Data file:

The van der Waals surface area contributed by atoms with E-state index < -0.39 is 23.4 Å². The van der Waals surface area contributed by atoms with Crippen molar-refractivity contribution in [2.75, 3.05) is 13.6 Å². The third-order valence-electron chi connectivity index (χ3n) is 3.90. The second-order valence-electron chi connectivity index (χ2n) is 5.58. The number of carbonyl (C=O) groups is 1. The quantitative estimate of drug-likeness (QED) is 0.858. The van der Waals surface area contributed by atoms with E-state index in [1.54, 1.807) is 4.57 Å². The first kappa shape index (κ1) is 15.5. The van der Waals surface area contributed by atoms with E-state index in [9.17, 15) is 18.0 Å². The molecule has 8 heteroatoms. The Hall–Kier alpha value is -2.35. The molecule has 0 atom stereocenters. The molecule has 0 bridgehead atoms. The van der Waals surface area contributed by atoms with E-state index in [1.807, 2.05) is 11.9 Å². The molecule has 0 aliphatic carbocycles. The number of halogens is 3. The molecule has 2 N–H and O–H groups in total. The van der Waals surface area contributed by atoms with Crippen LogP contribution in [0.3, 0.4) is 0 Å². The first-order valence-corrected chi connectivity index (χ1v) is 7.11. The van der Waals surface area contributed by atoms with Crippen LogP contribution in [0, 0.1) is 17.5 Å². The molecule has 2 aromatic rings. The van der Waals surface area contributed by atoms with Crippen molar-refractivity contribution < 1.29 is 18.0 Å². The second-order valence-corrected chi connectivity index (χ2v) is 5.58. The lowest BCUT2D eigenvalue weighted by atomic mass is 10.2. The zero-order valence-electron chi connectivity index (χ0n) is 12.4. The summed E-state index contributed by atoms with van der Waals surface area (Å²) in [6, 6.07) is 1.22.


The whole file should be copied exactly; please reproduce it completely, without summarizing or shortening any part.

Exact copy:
The van der Waals surface area contributed by atoms with E-state index < -0.39 is 23.4 Å². The van der Waals surface area contributed by atoms with Crippen molar-refractivity contribution in [2.75, 3.05) is 13.6 Å². The third-order valence-electron chi connectivity index (χ3n) is 3.90. The second-order valence-electron chi connectivity index (χ2n) is 5.58. The number of carbonyl (C=O) groups is 1. The quantitative estimate of drug-likeness (QED) is 0.858. The van der Waals surface area contributed by atoms with E-state index in [1.54, 1.807) is 4.57 Å². The first kappa shape index (κ1) is 15.5. The van der Waals surface area contributed by atoms with E-state index in [9.17, 15) is 18.0 Å². The molecule has 8 heteroatoms. The Hall–Kier alpha value is -2.35. The molecule has 0 atom stereocenters. The molecule has 0 bridgehead atoms. The van der Waals surface area contributed by atoms with E-state index in [1.807, 2.05) is 11.9 Å². The molecule has 0 aliphatic carbocycles. The number of halogens is 3. The molecule has 2 N–H and O–H groups in total. The van der Waals surface area contributed by atoms with Crippen LogP contribution in [0.3, 0.4) is 0 Å². The first-order valence-corrected chi connectivity index (χ1v) is 7.11. The van der Waals surface area contributed by atoms with Crippen LogP contribution in [0, 0.1) is 17.5 Å². The molecule has 2 aromatic rings. The van der Waals surface area contributed by atoms with Crippen molar-refractivity contribution < 1.29 is 18.0 Å². The second-order valence-corrected chi connectivity index (χ2v) is 5.58. The lowest BCUT2D eigenvalue weighted by atomic mass is 10.2. The zero-order valence-electron chi connectivity index (χ0n) is 12.4. The summed E-state index contributed by atoms with van der Waals surface area (Å²) in [6, 6.07) is 1.22.